Before long a safety issue arose. For about a year, the first original prototypes were ridden without a seatbelt by Bob, Mike and just a few other daredevil riders. Roger Crocker and Mike were hit by the foil at which time Mike refused to ride a hydrofoil without a seatbelt. Mike, by himself, mounted a seatbelt to his personal hydrofoil and made the product safer and marketable.
At about this same time, Mike Mack was developing the "Mackstrap", a heel strap used on a hot dog ski that never made it to the market. This concept lead to the heel strap on the Air Chair, making the sport even safer.
The next generation board shape was improved and redesigned by Bob. At this point it was turned over to Herb O'Brien, who's team at HO Skis came up with the manufacturing processes, materials, and the method of compression molding the board. HO's ski press operator, Jake Kinnison prototyped and pressed the first Air Chair boards which actually predate the first compression molded wakeboards ever. Using HO's expertise of manufacturing processes, cost analysis, ability to eliminate breakage and reduce weight made this a marketable, sellable product and it went on the market in 1989.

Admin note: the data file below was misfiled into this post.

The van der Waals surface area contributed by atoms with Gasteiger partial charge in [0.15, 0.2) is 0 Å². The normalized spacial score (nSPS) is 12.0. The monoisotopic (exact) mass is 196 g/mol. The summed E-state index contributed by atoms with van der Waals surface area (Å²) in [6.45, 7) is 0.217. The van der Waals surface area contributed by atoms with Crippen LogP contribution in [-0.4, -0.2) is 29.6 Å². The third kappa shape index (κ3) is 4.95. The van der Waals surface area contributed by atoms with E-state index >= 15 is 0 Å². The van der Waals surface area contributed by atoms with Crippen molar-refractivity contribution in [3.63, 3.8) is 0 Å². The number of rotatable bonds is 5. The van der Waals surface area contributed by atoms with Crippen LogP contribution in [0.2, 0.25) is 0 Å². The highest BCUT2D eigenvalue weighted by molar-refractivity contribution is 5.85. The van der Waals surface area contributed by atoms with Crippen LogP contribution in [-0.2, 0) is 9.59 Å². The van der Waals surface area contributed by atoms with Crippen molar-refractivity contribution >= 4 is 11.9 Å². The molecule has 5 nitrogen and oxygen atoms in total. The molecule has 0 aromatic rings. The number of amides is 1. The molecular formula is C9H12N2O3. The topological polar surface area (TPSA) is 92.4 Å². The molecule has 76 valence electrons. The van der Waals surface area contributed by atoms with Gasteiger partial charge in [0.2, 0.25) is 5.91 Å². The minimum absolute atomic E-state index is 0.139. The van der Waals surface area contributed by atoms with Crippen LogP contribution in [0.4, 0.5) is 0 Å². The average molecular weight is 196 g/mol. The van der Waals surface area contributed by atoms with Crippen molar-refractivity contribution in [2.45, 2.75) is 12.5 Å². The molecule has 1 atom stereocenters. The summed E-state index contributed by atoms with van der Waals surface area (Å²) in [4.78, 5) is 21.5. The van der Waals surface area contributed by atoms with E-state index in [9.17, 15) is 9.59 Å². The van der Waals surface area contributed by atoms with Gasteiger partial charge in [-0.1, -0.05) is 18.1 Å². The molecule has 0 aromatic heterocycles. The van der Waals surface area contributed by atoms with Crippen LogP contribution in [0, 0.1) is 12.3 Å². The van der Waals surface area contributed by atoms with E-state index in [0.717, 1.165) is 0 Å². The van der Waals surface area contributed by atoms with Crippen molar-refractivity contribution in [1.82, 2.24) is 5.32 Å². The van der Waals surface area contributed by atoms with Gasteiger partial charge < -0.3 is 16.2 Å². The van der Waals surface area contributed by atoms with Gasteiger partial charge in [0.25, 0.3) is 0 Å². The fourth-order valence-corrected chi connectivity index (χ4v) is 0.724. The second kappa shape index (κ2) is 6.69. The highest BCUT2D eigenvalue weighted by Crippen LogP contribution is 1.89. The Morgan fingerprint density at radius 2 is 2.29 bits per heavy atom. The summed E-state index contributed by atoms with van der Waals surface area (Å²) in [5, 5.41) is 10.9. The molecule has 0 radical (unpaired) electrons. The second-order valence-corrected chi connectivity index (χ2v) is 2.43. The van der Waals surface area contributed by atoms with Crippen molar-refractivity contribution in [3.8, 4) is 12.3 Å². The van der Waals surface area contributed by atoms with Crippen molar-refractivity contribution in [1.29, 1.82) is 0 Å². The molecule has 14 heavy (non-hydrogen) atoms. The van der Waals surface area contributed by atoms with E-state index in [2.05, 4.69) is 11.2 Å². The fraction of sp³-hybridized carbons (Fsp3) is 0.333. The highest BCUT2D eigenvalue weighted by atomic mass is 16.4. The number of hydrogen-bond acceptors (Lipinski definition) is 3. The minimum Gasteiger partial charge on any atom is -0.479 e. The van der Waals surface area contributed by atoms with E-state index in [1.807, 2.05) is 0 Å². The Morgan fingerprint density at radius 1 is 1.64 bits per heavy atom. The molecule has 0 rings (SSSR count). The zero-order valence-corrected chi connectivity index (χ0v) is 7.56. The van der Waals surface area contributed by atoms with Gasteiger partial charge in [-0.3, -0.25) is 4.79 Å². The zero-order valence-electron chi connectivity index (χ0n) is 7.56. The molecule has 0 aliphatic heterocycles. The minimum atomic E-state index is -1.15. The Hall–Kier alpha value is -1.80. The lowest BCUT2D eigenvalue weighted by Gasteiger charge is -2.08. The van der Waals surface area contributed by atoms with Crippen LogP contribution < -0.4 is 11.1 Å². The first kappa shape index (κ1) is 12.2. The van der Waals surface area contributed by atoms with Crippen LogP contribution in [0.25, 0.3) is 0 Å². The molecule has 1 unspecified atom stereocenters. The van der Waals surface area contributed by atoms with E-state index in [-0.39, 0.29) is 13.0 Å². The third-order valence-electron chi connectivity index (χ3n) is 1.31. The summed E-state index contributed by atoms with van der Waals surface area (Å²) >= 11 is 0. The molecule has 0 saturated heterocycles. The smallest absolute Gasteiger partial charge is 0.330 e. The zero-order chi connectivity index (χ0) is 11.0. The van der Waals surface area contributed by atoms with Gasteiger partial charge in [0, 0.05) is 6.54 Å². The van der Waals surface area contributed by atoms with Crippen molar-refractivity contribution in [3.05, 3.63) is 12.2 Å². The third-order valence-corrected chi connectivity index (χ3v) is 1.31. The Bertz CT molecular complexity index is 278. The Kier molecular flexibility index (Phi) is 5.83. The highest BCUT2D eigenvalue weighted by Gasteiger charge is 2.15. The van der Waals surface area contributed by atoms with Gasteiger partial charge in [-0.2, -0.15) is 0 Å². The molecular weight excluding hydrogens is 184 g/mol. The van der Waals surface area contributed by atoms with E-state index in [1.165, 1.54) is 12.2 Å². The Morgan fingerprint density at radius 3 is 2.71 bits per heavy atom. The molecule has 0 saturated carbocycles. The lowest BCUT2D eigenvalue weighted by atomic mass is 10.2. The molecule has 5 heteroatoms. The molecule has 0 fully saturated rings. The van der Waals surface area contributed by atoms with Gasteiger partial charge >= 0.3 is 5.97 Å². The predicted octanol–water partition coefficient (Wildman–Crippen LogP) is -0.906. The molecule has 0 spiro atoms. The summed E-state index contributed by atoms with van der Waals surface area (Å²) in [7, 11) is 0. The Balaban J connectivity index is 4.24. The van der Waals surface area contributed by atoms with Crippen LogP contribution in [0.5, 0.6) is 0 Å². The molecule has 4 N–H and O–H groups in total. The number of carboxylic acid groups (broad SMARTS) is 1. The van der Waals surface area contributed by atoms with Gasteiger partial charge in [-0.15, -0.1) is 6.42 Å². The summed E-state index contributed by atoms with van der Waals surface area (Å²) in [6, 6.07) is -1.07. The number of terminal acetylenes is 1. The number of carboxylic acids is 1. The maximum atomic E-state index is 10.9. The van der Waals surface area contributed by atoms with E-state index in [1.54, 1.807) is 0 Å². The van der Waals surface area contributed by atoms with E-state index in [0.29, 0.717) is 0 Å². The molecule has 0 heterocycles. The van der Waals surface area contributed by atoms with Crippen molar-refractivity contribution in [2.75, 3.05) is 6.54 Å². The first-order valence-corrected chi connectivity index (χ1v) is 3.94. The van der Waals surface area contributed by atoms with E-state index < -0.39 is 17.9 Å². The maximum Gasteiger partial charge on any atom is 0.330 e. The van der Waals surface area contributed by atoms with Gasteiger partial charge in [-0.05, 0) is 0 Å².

In the mid '90s, tuning the foil became commonplace. Riders were looking for ways to make their foils ride smoother, jump higher and land softer than the powdercoated foils would allow. Another person involved in the evolution of the hydrofoil was the late Don Gramacki, who first added winglets to the front wing of his Air Chair. Today tuned foils with winglets are standard issue on all production hydrofoils.
In 1995, while working with the molds used for the Air Chair, Jake Kinnison began pressing skis with metal tops in them. This was similar technology used in waterskis and wakeboards made at the time. The graphics were bright and colorful, and the strength of the ski itself was increased. Many riders of the time were modifying their Air Chairs with tuned foils, tailbone cutouts in the seat, softer and non-skid seat pads, padded foot beds from wakeboard bindings, ankle straps and double locking velcro kneeboard belts. In Sept. 1997, Jake won the award for the Best Custom Air Chair at the Parker Fly-in. Many of these mods have been implemented in foils made today. Air Junky, the first hydrofoil related aftermarket company, was started later that year.
In 1997, the sport acquired it's own publication. Flight, The Hydrofoiling Newsletter was started by one of the sports oldest ambassadors and repeated champ, Tony Klarich. Today Flight spreads the word about new foils, tricks, riders and events across the globe.
1997 also was the year that Mike Murphy left Air Chair and then started Sky Ski in 1998. Today the two companies enjoy large, passionate followings and the sport is enjoying more innovative equipment than ever.
The patents for the sit down hydrofoil waterski are currently held by both Mike and Bob with the United States Patent Office as patents 5,100,354 and 5,249,998. They have been unchanged since October of 1991. It is interesting to see that Emmanual's patent, which dates back to 1965, is acknowledged in their patents.